Lenz also sees continued pressure on grain prices due to another large crop that’s projected, as well as lingering pressure from trade squabbles. With the potential for feed and cattle price volatility caused by potential trade problems, a good hedging strategy may be helpful in managing price. However, Lenz says the continued imbalance of futures prices and basis hampers risk management opportunities.
For example, in mid-July, the cash trade for finished cattle jumped by $5 to $7/cwt. However, the price move was not reflected in live cattle futures, which closed lower. Lenz says more “hedgers” are using futures and options spreads to manage risk. “It’s still not a true hedge,” he says, but a use of the tools available.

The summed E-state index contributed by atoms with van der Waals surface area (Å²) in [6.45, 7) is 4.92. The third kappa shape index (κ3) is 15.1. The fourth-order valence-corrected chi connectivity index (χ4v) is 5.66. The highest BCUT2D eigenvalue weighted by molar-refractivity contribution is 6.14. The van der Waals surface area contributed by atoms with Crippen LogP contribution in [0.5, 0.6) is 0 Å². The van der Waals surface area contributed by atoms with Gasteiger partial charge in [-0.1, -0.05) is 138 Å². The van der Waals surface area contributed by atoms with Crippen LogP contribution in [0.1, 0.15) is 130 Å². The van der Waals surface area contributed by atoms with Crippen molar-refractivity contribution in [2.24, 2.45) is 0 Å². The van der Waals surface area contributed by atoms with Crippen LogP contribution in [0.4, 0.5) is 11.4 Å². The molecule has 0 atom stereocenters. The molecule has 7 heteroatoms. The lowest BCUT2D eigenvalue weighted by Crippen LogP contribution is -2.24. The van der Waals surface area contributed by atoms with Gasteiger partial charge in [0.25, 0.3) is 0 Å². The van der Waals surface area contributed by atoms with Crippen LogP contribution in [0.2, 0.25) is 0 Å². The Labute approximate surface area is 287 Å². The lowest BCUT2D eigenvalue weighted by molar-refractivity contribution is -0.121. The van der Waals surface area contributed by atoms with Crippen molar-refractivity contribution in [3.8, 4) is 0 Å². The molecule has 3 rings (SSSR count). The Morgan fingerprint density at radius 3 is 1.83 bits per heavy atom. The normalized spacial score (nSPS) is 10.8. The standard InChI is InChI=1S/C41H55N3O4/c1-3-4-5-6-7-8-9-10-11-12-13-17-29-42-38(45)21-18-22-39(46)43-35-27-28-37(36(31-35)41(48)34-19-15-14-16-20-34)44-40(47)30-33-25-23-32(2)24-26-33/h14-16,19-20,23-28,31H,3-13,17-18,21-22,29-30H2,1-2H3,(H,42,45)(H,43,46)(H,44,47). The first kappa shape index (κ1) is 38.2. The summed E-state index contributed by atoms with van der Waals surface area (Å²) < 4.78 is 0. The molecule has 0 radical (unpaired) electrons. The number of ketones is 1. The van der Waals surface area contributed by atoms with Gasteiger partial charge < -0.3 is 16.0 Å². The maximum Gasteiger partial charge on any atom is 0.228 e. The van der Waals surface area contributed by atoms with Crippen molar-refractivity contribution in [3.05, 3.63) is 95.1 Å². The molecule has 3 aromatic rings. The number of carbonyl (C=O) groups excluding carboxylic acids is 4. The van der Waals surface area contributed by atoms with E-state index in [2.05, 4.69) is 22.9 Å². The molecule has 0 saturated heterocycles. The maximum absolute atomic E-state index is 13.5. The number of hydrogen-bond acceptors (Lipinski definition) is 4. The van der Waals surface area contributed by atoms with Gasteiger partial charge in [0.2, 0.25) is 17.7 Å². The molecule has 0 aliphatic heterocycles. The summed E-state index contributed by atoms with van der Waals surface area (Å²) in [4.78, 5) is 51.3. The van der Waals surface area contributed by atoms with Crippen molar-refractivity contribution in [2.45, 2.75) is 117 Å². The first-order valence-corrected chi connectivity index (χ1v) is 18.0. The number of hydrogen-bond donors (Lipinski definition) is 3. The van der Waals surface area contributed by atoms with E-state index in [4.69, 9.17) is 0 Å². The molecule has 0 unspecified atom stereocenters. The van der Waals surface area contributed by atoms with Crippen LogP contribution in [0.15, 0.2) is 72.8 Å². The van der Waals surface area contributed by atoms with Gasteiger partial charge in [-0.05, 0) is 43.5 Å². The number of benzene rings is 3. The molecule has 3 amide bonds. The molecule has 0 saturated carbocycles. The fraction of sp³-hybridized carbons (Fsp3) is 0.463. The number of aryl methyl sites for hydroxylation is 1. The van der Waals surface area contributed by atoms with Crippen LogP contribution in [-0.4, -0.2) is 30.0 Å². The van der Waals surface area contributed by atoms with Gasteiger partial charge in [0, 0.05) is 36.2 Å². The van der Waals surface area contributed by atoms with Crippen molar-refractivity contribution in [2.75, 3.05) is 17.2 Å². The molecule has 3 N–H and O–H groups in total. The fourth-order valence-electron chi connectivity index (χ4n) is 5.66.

Anderson says that even with the basis-futures price difference, producers and feeders should cover their risk when there are opportunities. “I think folks ought to take advantage of the opportunity to grab a profit if they can on at least part of what they produce,” he says. “If you want to roll the dice on some, well, that’s great, but grab it while you can.”
Demand even higher
In July, the U.S. Meat Export Federation (USMEF) reported that U.S. beef exports set a new value record in May while also increasing significantly year-over-year in volume.
Beef export volume was 117,871 metric tons in May, the sixth largest on record, “valued at a remarkable $722.1 million,” USMEF says. Through the first five months of 2018, beef exports were up 10 percent in volume to 547,157 metric tons, while export value was $3.32 billion, 21 percent above last year’s record pace.